Do you sometimes feel like your employees are not working to their full potential? There could be a lot of reasons for this but sometimes it is because you’re not giving them the opportunity to excel. One of the top complaints for employee dissatisfaction is micromanagement. Without the ability to make certain decisions and get the job done their own way you’re actually inhibiting their productivity. Here are a few ideas to allow your employees to branch out and do the job on their own.
- Encourage communication before it’s too late. When employees are dissatisfied with their managers it is usually because they don’t feel like their ideas are being heard. At every step of a project or process, ask for your team’s input. They may have ideas that can streamline the process or make things easier. Even if you don’t agree, it may be helpful to let them try it their way once to see how it works, but this will only happen if you keep the lines of communication open so they can let you know if there are any problems before it is too late.
- Utilize a reminder system. Employees also don’t like the idea that someone is breathing down their necks waiting for a project to be completed. It actually causes them to slow down rather than speed up or it could lead to mistakes that were avoidable. Rather than being your own reminder system for deadlines, use technology to solve this. Google calendars can be integrated with iPhone reminders to let people know about an upcoming deadline.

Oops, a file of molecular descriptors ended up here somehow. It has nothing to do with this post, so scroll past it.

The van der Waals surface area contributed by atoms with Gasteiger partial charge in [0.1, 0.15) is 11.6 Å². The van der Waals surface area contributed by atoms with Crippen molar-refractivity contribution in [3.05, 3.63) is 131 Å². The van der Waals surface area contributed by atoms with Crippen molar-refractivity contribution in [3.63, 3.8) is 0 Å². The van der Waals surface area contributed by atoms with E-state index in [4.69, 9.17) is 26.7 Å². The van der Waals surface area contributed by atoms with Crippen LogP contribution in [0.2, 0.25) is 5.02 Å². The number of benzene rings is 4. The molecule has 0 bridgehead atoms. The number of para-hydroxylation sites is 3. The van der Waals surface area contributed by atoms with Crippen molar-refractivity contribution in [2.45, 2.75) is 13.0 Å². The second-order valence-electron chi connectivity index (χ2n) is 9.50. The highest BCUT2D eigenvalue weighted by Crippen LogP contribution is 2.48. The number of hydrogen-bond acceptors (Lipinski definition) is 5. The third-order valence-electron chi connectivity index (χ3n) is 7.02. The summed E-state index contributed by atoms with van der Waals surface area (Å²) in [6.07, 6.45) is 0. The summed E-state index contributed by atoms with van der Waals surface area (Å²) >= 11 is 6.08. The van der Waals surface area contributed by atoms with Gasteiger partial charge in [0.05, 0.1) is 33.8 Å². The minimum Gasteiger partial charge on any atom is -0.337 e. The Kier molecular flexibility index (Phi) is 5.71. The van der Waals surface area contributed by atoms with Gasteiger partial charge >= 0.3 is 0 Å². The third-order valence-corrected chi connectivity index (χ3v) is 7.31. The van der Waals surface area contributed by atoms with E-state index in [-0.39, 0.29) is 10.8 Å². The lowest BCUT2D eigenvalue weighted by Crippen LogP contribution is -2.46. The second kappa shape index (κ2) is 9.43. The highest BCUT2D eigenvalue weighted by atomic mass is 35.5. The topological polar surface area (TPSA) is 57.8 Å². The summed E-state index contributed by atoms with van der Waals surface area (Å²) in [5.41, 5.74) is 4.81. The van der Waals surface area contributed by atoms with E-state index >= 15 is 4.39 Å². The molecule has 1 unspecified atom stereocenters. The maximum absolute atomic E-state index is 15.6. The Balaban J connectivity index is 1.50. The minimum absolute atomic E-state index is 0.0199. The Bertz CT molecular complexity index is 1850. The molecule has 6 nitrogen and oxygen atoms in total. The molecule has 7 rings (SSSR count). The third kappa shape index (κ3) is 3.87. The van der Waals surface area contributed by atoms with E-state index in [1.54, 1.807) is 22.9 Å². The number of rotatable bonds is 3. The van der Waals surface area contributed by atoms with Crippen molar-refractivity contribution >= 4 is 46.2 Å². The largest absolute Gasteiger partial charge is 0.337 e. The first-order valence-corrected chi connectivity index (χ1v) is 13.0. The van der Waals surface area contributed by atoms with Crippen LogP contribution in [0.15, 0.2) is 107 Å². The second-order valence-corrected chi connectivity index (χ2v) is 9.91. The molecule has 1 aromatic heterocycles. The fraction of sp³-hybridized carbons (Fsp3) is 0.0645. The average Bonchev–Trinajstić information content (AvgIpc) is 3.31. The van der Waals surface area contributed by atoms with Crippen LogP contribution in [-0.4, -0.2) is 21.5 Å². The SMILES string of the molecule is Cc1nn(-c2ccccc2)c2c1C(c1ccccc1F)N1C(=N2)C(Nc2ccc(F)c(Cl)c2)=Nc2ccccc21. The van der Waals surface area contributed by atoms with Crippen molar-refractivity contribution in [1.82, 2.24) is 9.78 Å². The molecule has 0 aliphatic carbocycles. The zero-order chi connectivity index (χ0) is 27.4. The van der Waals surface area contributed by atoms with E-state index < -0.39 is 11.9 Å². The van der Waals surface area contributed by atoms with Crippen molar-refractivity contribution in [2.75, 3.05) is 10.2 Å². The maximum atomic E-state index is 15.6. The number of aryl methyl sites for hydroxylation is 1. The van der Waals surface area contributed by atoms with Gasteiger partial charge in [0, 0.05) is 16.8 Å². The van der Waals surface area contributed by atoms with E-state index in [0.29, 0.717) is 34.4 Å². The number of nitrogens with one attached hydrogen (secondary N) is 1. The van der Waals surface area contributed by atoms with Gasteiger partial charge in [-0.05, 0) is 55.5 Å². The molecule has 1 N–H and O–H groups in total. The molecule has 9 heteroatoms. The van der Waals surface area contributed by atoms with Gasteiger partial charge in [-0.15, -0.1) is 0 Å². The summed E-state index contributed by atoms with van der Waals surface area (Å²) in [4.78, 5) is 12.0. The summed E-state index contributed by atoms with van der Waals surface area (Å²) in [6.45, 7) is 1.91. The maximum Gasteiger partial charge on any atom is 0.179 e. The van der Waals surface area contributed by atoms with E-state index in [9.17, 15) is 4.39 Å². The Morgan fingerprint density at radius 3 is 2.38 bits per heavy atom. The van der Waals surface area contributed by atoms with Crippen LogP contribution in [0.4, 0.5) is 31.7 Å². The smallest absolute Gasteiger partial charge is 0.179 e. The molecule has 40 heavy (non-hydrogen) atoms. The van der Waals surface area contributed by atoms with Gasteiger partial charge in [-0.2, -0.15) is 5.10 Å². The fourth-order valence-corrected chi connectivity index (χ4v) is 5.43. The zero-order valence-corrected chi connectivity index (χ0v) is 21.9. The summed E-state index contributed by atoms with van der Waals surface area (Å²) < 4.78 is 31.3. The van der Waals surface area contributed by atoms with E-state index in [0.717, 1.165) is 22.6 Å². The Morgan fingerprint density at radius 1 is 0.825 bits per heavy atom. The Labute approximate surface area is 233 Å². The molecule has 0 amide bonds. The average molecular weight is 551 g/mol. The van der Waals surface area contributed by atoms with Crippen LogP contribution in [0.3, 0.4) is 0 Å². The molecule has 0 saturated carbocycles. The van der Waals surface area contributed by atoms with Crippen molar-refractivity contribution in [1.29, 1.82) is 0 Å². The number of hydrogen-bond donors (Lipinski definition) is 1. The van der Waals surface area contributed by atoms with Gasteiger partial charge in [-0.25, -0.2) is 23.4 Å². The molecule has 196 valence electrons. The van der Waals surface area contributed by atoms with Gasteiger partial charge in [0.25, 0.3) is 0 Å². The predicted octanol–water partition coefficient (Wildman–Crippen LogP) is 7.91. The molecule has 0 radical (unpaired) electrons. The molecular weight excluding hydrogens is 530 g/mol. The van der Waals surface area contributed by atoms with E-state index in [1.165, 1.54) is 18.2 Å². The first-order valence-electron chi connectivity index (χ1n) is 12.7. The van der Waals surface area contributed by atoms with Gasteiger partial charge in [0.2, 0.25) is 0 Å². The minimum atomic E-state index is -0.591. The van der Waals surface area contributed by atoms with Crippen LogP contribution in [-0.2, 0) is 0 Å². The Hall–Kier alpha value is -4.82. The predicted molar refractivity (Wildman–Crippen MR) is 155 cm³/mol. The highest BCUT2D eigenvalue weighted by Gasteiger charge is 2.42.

- Ask for acknowledgement of all requests. Another hallmark of employees who feel micromanaged is the lack of response for requests. This may be because they feel like they are being asked to do too many things at once or because they don’t necessarily take you seriously when you could change your mind mid-project. In either case, establish a culture where at least an acknowledgement is provided when a request is made. Even if it is a quick email back to say that they can’t get to for another week when another project is completed. At least you know where you stand at that point.
- Share your reasons for ideas rather than demanding compliance. Just because you’re the boss doesn’t mean you have to implement rules and regulations without any regard to how they affect your team’s ability to do their jobs. However, if you do want to employ a new idea for the way things have always been done, provide your reasons behind it. Don’t demand compliance but ask for opinions and demonstrate why this new way can work better.
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